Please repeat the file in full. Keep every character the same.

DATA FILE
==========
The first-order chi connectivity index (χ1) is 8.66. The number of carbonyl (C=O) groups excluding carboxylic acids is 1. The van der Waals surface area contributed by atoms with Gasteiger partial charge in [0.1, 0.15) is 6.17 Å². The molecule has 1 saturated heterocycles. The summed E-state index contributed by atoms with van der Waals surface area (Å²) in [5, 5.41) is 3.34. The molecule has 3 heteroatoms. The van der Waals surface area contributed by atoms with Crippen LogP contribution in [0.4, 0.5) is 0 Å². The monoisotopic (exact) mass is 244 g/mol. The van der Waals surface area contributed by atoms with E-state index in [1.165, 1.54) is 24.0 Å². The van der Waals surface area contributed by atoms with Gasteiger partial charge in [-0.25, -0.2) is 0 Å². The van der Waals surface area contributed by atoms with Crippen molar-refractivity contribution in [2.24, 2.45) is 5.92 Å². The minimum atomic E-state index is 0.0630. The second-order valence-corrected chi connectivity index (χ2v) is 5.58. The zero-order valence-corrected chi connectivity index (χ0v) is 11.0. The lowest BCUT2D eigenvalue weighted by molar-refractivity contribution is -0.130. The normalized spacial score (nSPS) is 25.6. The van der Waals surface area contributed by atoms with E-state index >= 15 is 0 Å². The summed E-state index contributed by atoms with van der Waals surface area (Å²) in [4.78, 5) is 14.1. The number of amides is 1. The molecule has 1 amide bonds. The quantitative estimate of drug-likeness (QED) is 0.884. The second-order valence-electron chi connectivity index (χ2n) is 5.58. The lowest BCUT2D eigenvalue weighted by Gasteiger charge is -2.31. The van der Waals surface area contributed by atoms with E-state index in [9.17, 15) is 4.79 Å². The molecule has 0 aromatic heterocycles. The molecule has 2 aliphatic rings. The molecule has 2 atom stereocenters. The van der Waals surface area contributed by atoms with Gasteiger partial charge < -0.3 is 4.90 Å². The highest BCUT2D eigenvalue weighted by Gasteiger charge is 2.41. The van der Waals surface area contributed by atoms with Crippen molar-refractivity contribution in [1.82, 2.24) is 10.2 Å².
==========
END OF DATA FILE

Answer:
The first-order chi connectivity index (χ1) is 8.66. The number of carbonyl (C=O) groups excluding carboxylic acids is 1. The van der Waals surface area contributed by atoms with Gasteiger partial charge in [0.1, 0.15) is 6.17 Å². The molecule has 1 saturated heterocycles. The summed E-state index contributed by atoms with van der Waals surface area (Å²) in [5, 5.41) is 3.34. The molecule has 3 heteroatoms. The van der Waals surface area contributed by atoms with Crippen LogP contribution in [0.4, 0.5) is 0 Å². The monoisotopic (exact) mass is 244 g/mol. The van der Waals surface area contributed by atoms with E-state index in [1.165, 1.54) is 24.0 Å². The van der Waals surface area contributed by atoms with Gasteiger partial charge in [-0.25, -0.2) is 0 Å². The van der Waals surface area contributed by atoms with Crippen molar-refractivity contribution in [2.24, 2.45) is 5.92 Å². The minimum atomic E-state index is 0.0630. The second-order valence-corrected chi connectivity index (χ2v) is 5.58. The zero-order valence-corrected chi connectivity index (χ0v) is 11.0. The lowest BCUT2D eigenvalue weighted by molar-refractivity contribution is -0.130. The normalized spacial score (nSPS) is 25.6. The van der Waals surface area contributed by atoms with E-state index >= 15 is 0 Å². The summed E-state index contributed by atoms with van der Waals surface area (Å²) in [4.78, 5) is 14.1. The number of amides is 1. The molecule has 1 amide bonds. The quantitative estimate of drug-likeness (QED) is 0.884. The second-order valence-electron chi connectivity index (χ2n) is 5.58. The lowest BCUT2D eigenvalue weighted by Gasteiger charge is -2.31. The van der Waals surface area contributed by atoms with E-state index in [9.17, 15) is 4.79 Å². The molecule has 0 aromatic heterocycles. The molecule has 2 aliphatic rings. The molecule has 2 atom stereocenters. The van der Waals surface area contributed by atoms with Gasteiger partial charge < -0.3 is 4.90 Å². The highest BCUT2D eigenvalue weighted by Gasteiger charge is 2.41. The van der Waals surface area contributed by atoms with Crippen molar-refractivity contribution in [1.82, 2.24) is 10.2 Å².